THE STRANGE SAGA OF MIRACLEMAN
[adapted from Wikipedia]
In 1953, the American company Fawcett Comics, which was the U.S. publisher of Captain Marvel, discontinued the title due to the court action of lawsuit from DC Comics. Len Miller had been publishing black & white reprints of the series, along with other Fawcett titles, in the UK, and rather than stopping he turned to comic writer Mick Anglo for help continuing (or replacing) the comic. They transformed Captain Marvel to Marvelman while Miller continued his other Fawcett reprint titles and used logos and trademarks that looked significantly like Fawcett’s. This added to the appearance that the Fawcett line was continuing, and that Marvelman was still Captain Marvel, in order to retain the audience.
Marvelman was very similar to Captain Marvel: a young reporter named Micky Moran encounters an astrophysicist (instead of a wizard) who gives him his superpowers based on atomic energy. To transform into Marvelman, he has to speak the word “Kimota” (phonetically, “atomic” backwards; rather than “Shazam”). Instead of Captain Marvel Jr. and Mary Marvel, Marvelman was joined by Dicky Dauntless, a teenage messenger boy who became Young Marvelman, and young Johnny Bates, who became Kid Marvelman; both of their magic words were “Marvelman”. They had fairly typical, unsophisticated superhero adventures.
The changes took place with issue number 25 in each title, both cover-dated 3 February 1954, although they had been announced about five issues earlier. The new titles published were Marvelman, Young Marvelman, and Marvelman Family . Marvelman and Young Marvelman each had 346 issues (#25-370), being published weekly except for the last 36 issues, which were monthly, reprinting old stories. Marvelman Family was a monthly which usually featured Marvelman, Young Marvelman and Kid Marvelman together, from October 1956 to November 1959. A variety of Marvelman and Young Marvelman albums were printed annually from 1954 to 1963. Mick Anglo’s association with Len Miller ended in 1960, and the comics ran until February 1963.
At the height of their success, the British “Marvels” saw a series of Italian reprints. Gordon and Gotch, one of Australia’s largest comics publishers, also published reprint editions. In Brazil, British Marvelman stories were reprinted in the same titles as Fawcett’s original Captain Marvel. However, in Brazil, Marvelman became Jack Marvel.
In March 1982, a new British monthly black-and-white anthology comic was launched called Warrior. Until issue #21 (August 1984), it featured a new, darker version of Marvelman, written by Alan Moore, illustrated by Garry Leach and Alan Davis, and lettered by Annie Parkhouse. Warrior also published a Marvelman Special collecting Mick Anglo stories within a frame story by Moore. The “Marvel” trademark was now owned by Marvel Comics, who objected to its use in the series title. Warrior’s legal troubles led to the character being licensed to an American publisher, first to Pacific Comics, and after Pacific’s collapse, to Eclipse Comics. They would reprint the series as Miracleman and then continue it.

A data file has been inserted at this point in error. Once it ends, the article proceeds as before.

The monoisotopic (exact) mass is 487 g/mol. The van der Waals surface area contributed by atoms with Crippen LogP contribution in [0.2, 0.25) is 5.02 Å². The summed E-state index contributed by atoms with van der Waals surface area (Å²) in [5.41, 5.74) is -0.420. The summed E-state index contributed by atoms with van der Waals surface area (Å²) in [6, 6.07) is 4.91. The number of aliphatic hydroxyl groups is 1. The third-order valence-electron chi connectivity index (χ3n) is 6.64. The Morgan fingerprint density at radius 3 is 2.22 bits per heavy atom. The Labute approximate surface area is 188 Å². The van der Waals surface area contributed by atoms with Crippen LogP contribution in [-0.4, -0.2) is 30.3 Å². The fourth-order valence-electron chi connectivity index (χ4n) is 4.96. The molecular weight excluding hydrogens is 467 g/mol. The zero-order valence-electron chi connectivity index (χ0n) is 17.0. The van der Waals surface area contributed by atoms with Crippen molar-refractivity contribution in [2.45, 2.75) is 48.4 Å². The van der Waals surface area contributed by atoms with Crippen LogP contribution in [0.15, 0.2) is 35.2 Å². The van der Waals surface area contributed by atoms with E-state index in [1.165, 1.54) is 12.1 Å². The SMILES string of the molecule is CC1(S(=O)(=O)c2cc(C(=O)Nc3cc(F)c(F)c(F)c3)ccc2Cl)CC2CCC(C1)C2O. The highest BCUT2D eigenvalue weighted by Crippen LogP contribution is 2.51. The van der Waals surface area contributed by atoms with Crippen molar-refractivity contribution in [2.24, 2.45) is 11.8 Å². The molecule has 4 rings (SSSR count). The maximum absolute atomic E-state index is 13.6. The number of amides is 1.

Moore had been fascinated by the notion of a grown-up Michael Moran, and this was the Moran presented in the first issue: married, plagued by migraines, having dreams of flying, and unable to remember a word (noted below) that had such significance in his dreams. In his initial run of Marvelman stories, Moore touches on many themes of his later work, including the superhero as a source of terror, the sympathetic villain, and exploring the mythology of an established fictional character.
Moran is working as a freelance reporter when he gets caught up in a terrorist raid on a newly built atomic power plant. Fortuitously seeing the word “atomic” backwards (“cimota”) when being carried past a door with the word written on glass, he remembers the word “Kimota”; Marvelman is reborn and saves the day.
As Marvelman, Moran remembers his early life as a superhero, but comic books are the only evidence, and his wife Liz finds his recollections of the adventures ridiculous. Moran later discovers that Johnny Bates (Kid Marvelman), not only also survived, but lived on with his superpowers intact. Bates, however, was corrupted by his power and is now a sociopath. After a brutal confrontation, Kid Marvelman says his magic word (“Marvelman”) by mistake and reverts to his alter-ego, the 13-year-old Johnny Bates. The boy, innocent but aware of the evil he committed as Kid Marvelman, mentally recoils in shock and reverts into a catatonic state.
With the aid of renegade British Secret Service agent Evelyn Cream, and after a short fight with a new British superhero called Big Ben, Marvelman makes his way to a top secret military bunker. There he discovers remains of an alien spacecraft, and two non-human skeletons fused together. Marvelman views a file that reveals his entire experience as a superhero was a simulation as part of a military research project, codename “Project Zarathustra”, attempting to enhance the human body using the alien technology. Moran and the other subjects had been kept unconscious, their minds fed with stories and villains plucked from comic books by the researchers, for fear of what they could do if they awoke. As their enhanced minds fought the enforced dreaming, those administrating the project grew fearful of what would happen if they awoke. As a result, it was decided that the project was to be terminated, and so were Marvelman and his two companions: in a final, real adventure they were sent into a trap where a nuclear device was meant to annihilate them. Moran survived, his memory erased, and Young Miracleman died. In the meantime, it is revealed that Liz has conceived a child with Marvelman, which has the potential of being the first naturally-born superhuman on Earth.